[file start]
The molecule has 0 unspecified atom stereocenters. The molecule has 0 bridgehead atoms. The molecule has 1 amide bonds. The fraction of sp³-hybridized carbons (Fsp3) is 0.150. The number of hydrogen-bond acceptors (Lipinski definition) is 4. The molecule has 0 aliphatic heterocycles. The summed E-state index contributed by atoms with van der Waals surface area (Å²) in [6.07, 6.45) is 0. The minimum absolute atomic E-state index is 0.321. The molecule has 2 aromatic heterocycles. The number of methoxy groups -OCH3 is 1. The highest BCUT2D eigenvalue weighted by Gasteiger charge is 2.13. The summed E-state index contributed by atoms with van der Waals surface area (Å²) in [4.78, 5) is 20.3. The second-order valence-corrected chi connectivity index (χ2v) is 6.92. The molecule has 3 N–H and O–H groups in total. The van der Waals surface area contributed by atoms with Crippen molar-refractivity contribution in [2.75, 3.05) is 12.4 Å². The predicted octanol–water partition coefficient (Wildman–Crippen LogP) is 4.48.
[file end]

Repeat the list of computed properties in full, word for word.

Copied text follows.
The molecule has 0 unspecified atom stereocenters. The molecule has 0 bridgehead atoms. The molecule has 1 amide bonds. The fraction of sp³-hybridized carbons (Fsp3) is 0.150. The number of hydrogen-bond acceptors (Lipinski definition) is 4. The molecule has 0 aliphatic heterocycles. The summed E-state index contributed by atoms with van der Waals surface area (Å²) in [6.07, 6.45) is 0. The minimum absolute atomic E-state index is 0.321. The molecule has 2 aromatic heterocycles. The number of methoxy groups -OCH3 is 1. The highest BCUT2D eigenvalue weighted by Gasteiger charge is 2.13. The summed E-state index contributed by atoms with van der Waals surface area (Å²) in [4.78, 5) is 20.3. The second-order valence-corrected chi connectivity index (χ2v) is 6.92. The molecule has 3 N–H and O–H groups in total. The van der Waals surface area contributed by atoms with Crippen molar-refractivity contribution in [2.75, 3.05) is 12.4 Å². The predicted octanol–water partition coefficient (Wildman–Crippen LogP) is 4.48.